Think of a Columbia Bugaboot as a cold-weather work boot or tactical boot that you can count on when normal boots tap out. Columbia is known for making high-quality gear for the outdoors, and the Bugaboot meets expectations with a rugged exterior that thrives on hard knocks. Aggressive tread and a rubber lower provide solid footing and waterproofing in wet conditions. The proprietary nylon upper manages to keep water out while remaining breathable for extra comfort. Efficient insulation keeps feet warm and toasty without adding unnecessary bulk. These aren’t your traditional winter boot, so they might not be the best choice for trudging through knee-deep snow. They are sure to please if you wear them to the deer stand or fishing hole, though.
Versatility is the name of the game with the North Face Chilkat IV. This mid-height boot uses a seven-inch upper to keep snow out without going all arctic explorer. Treated leather is waterproof and durable without being stiff, so you can walk comfortably. Proprietary Heatseeker insulation delivers the warmth you expect from The North Face and the DryVent liner allows moisture to escape to keep your feet dry. Moisture is your worst enemy in the cold, so it’s critical to have gear that’s breathable. The one-piece rubber outsole provides excellent grip on cold surfaces. These snow boots are rugged enough for hiking, plus they’re compatible with gaiters and snowshoes. They’re also light enough to be an everyday boot that you can wear around town. The Chilkat does tend to run small, so you might want to size up when ordering––especially if you plan on wearing thick socks.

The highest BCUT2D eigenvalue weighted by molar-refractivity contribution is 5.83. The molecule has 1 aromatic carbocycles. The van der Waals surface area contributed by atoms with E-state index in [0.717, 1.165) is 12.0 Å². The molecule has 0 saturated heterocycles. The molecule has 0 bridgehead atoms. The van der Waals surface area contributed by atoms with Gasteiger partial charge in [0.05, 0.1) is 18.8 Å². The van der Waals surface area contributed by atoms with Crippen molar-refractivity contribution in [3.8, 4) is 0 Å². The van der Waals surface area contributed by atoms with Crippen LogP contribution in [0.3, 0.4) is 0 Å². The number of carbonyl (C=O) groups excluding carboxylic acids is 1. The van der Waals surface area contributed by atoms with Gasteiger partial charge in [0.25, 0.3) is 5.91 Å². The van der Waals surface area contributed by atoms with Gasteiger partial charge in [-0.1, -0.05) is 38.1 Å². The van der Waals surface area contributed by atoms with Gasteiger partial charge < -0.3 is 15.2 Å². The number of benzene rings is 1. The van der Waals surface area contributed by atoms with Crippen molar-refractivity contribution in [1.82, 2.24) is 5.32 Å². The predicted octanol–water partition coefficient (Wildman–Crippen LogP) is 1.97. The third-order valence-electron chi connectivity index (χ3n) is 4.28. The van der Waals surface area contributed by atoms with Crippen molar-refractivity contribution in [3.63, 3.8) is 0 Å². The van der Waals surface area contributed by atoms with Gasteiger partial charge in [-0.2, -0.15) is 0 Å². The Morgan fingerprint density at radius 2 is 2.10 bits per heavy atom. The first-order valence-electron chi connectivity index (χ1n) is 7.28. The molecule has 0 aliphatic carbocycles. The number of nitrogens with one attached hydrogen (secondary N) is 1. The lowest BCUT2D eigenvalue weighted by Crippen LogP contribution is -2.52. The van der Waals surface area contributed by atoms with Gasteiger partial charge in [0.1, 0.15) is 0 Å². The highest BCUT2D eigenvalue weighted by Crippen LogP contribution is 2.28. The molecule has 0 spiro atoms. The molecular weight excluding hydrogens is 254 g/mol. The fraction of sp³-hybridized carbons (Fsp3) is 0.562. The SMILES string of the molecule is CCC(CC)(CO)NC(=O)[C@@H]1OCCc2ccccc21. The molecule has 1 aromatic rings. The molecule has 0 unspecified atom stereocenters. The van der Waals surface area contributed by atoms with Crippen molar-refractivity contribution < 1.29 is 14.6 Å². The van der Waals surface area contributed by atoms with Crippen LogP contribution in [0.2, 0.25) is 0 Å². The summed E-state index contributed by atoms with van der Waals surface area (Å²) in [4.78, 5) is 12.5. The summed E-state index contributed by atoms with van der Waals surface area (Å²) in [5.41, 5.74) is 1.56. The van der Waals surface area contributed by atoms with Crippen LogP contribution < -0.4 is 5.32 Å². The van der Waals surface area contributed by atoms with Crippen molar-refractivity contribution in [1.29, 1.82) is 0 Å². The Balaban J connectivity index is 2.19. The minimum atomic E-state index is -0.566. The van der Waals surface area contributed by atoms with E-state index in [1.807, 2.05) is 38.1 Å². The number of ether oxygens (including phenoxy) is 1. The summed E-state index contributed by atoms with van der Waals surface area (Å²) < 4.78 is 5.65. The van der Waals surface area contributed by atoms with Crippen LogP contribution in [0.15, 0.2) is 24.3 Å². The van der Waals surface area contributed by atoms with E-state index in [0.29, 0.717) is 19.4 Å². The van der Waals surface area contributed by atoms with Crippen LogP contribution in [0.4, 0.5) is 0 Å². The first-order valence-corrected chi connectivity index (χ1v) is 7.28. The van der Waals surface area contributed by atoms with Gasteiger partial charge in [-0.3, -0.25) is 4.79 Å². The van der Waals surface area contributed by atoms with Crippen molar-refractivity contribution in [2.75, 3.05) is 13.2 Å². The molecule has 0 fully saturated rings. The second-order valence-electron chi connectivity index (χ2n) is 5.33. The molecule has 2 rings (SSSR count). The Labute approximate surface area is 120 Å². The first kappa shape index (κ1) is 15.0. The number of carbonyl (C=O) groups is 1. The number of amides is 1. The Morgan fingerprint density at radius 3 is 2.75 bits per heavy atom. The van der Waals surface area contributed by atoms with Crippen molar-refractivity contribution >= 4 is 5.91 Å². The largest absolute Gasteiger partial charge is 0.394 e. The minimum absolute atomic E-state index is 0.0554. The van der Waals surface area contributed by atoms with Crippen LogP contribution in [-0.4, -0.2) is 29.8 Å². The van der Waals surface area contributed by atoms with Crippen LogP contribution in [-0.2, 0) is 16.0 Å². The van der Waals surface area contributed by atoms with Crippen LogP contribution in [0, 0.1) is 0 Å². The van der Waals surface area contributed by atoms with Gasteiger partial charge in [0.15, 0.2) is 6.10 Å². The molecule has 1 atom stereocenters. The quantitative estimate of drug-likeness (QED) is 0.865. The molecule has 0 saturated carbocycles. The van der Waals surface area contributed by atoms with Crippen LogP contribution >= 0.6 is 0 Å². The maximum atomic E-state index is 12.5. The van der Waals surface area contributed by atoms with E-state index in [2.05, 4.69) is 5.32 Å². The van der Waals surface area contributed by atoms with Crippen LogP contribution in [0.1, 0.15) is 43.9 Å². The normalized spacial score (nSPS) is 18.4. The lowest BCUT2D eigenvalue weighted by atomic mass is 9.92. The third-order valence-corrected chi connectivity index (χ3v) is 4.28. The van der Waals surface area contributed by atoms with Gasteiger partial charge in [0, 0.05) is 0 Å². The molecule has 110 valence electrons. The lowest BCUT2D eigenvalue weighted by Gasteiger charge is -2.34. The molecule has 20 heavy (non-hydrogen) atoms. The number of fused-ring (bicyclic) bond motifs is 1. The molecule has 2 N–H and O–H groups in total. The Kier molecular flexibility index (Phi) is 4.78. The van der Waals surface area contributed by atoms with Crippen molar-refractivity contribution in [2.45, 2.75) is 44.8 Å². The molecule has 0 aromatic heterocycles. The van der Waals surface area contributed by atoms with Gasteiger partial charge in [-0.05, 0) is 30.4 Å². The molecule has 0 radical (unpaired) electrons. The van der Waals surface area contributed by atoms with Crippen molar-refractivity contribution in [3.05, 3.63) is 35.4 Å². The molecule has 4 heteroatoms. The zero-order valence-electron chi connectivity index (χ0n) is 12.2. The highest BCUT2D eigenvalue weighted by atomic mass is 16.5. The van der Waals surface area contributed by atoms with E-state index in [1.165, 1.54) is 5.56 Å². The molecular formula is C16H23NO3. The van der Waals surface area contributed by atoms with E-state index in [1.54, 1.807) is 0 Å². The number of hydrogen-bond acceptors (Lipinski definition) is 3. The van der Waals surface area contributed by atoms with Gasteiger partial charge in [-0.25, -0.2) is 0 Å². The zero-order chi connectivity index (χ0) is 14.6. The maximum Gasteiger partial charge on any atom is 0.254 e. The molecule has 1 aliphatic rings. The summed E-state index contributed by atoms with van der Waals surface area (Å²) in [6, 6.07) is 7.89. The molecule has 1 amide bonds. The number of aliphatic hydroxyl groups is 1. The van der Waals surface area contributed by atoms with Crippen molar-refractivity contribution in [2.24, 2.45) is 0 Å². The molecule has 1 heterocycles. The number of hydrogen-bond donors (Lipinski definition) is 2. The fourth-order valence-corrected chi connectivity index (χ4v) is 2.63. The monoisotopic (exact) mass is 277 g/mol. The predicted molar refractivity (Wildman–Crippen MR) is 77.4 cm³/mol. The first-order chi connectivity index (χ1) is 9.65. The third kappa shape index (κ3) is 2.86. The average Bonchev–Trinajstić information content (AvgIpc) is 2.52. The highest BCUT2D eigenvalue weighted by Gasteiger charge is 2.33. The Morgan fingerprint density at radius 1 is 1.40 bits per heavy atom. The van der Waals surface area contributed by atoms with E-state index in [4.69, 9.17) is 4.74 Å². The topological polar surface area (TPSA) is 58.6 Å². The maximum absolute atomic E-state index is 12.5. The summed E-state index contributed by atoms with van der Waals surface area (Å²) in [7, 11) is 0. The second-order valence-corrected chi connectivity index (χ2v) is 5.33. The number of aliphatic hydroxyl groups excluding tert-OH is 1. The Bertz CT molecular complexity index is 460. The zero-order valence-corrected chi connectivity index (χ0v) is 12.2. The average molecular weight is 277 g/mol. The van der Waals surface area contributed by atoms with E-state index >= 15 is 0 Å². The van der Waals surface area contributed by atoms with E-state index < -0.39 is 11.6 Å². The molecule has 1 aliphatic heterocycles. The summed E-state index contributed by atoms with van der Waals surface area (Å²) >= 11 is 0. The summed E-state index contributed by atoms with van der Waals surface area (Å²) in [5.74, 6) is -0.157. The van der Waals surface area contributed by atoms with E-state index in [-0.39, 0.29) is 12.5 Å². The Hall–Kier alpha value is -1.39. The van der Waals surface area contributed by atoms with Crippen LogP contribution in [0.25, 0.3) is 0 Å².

Staying warm doesn’t have to come at the cost of looking good, and that’s where the Timberland Earthkeeper excels. The all-leather upper is classy enough for a day at the office or a night on the town, but double-stitched seams and regular upkeep can keep out the elements just as well as a winter work boot. The outsole is thin enough to walk comfortably in, and features a proven tread design for ideal traction. The breathable inner lining is built using recycled plastic bottles, so you can feel as good about your purchase as you do in your boots. If you want boots that are as tough and ruggedly handsome as you are, give these a look. They run a little big, so order a size down from what you usually wear.
Types of snow boots